By Edward Mukaro
THE Centre for Conflict Management and Transformation (CCMT) has implored the Government to deliberately ensure that women miners are capacitated, while also implementing policies that encourage women participation in the sector.
In Zimbabwe, the numbers of women miners compared to that of males is worrying, as women are discouraged from venturing into the sector as a result of multiple factors, some of which are just myths.
According to a recent presentation by the Environmental Management Authority (EMA) at a meeting hosted by CCMT in the Midlands Province, recently, Districts, namely Chirumanzi, Gokwe and Gokwe South and Gweru, each has one registered woman miner, while Kwekwe district has 5 registered women miners from 500 miners.
However, Kwekwe has 6000 illegal miners, of which 1100 are women miners.
In an interview with The BusinessConnect newspaper, CCMT Research Advocacy Coordinator Shadreck Vengesai said,” Government must deliberately ensure that women miners have access to finance, markets and equipment. Government must also, combat workspace violence so that mining becomes a safe space for women.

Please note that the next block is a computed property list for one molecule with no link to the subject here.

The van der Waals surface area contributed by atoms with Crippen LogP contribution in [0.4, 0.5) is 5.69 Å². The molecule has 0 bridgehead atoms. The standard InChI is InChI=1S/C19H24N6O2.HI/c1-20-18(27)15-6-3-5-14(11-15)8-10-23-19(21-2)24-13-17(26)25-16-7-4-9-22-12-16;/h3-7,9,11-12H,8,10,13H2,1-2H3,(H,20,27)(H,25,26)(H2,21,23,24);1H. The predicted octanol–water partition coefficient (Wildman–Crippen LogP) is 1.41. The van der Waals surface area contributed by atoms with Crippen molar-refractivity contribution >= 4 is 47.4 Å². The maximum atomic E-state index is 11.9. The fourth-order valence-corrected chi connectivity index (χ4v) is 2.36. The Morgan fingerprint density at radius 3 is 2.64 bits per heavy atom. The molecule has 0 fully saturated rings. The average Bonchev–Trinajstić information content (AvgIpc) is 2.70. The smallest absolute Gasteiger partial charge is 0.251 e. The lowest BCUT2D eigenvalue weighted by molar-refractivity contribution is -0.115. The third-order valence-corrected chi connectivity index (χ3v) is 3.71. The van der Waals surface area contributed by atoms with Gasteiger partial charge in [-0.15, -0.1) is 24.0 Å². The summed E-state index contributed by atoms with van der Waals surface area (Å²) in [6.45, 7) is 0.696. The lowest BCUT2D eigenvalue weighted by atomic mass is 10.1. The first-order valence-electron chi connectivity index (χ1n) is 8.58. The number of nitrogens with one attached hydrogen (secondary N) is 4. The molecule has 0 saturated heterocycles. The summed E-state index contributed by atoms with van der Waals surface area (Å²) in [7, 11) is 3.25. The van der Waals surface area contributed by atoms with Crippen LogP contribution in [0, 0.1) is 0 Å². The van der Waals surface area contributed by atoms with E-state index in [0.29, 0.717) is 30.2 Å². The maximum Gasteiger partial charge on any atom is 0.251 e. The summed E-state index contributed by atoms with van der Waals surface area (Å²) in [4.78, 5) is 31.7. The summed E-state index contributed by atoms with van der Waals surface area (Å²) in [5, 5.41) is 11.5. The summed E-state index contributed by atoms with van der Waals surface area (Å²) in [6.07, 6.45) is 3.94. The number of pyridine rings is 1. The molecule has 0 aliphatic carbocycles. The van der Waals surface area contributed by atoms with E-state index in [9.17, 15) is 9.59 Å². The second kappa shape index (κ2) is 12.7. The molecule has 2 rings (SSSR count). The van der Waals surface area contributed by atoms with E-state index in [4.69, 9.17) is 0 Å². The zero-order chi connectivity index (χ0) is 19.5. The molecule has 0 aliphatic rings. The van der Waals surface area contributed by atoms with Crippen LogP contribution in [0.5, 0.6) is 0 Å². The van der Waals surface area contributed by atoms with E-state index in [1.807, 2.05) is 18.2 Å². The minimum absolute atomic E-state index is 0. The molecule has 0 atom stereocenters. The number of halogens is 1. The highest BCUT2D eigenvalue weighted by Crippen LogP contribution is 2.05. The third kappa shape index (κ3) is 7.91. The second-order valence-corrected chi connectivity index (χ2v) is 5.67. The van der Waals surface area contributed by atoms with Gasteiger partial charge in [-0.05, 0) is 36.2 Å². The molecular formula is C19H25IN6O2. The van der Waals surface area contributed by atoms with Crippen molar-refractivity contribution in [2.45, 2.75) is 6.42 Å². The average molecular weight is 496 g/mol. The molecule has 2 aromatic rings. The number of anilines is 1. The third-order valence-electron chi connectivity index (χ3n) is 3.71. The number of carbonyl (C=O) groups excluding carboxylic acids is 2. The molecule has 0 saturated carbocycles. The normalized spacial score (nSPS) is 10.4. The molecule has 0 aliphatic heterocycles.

“…Women are very much keen on venturing into mining, but there are barriers that inhibit them from fully participating in the industry. Policy is one of the barriers. The Government has not put in place deliberate policies that affirmatively discriminate against those women who want to venture into mining so that they can catch up with their fellow male counterparts. Access to finances, capital and markets are all policy issues that can be addressed at policy levels,” said Vengesai.
Issues to do with violence-related incidents in the sector have also impeded women participation in mining, hence, the call for firmer policies that seek to prevent violence tendencies amongst miners, especially amongst small scale miners.
Vengesai also added that there were other factors that were contributing to the limited number of women participation in the sector such as traditional and religious norms.
“Indeed, the statistics are worrying. Because of the violence and crime, such as machete wars that take place in the sector, it is considered to be an unsafe space for women. Cultural, tradition and religious norms that perpetuate stereotyping of women impedes women from participating.
“Combating workspace violence in the mining sector is also a policy issue. Deconstructing patriarchy is also a policy issue,” he added.
Government was also urged to combat
Bureaucracies or red tape relating to claim registration was also identified as impediments to women playing an active role, hence, removal of such restrictive measures will make it relatively easy for women miners to register their claims.
By Edward Mukaro